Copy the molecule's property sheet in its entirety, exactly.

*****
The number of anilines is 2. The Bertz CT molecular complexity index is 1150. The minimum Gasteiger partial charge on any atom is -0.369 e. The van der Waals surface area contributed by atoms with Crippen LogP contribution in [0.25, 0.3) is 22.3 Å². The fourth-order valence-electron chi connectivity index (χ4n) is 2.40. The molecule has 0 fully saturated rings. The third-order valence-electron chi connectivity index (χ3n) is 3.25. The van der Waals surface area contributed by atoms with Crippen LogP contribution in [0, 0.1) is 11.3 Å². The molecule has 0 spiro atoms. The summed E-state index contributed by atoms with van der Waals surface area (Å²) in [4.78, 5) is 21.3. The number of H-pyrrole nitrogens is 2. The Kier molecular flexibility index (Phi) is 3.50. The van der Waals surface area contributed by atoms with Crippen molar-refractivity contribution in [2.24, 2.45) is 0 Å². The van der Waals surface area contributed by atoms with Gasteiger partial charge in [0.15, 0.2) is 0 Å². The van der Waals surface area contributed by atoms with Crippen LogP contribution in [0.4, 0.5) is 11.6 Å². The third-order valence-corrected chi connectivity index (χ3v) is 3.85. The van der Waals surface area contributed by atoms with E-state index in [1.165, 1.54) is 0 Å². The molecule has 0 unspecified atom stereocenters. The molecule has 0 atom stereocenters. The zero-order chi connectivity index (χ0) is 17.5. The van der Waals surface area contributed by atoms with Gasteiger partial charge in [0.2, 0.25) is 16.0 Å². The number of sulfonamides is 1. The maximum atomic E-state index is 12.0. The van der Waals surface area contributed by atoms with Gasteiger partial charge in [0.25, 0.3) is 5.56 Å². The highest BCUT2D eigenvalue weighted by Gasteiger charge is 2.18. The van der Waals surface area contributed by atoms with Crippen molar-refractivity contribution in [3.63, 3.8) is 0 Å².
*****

The number of anilines is 2. The Bertz CT molecular complexity index is 1150. The minimum Gasteiger partial charge on any atom is -0.369 e. The van der Waals surface area contributed by atoms with Crippen LogP contribution in [0.25, 0.3) is 22.3 Å². The fourth-order valence-electron chi connectivity index (χ4n) is 2.40. The molecule has 0 fully saturated rings. The third-order valence-electron chi connectivity index (χ3n) is 3.25. The van der Waals surface area contributed by atoms with Crippen LogP contribution in [0, 0.1) is 11.3 Å². The molecule has 0 spiro atoms. The summed E-state index contributed by atoms with van der Waals surface area (Å²) in [4.78, 5) is 21.3. The number of H-pyrrole nitrogens is 2. The Kier molecular flexibility index (Phi) is 3.50. The van der Waals surface area contributed by atoms with Crippen molar-refractivity contribution in [2.24, 2.45) is 0 Å². The van der Waals surface area contributed by atoms with Gasteiger partial charge in [0.15, 0.2) is 0 Å². The van der Waals surface area contributed by atoms with Crippen LogP contribution in [0.4, 0.5) is 11.6 Å². The third-order valence-corrected chi connectivity index (χ3v) is 3.85. The van der Waals surface area contributed by atoms with E-state index in [1.165, 1.54) is 0 Å². The molecule has 0 unspecified atom stereocenters. The molecule has 0 atom stereocenters. The zero-order chi connectivity index (χ0) is 17.5. The van der Waals surface area contributed by atoms with Gasteiger partial charge in [0.2, 0.25) is 16.0 Å². The number of sulfonamides is 1. The maximum atomic E-state index is 12.0. The van der Waals surface area contributed by atoms with Gasteiger partial charge in [0.25, 0.3) is 5.56 Å². The highest BCUT2D eigenvalue weighted by Gasteiger charge is 2.18. The van der Waals surface area contributed by atoms with Crippen molar-refractivity contribution in [3.63, 3.8) is 0 Å².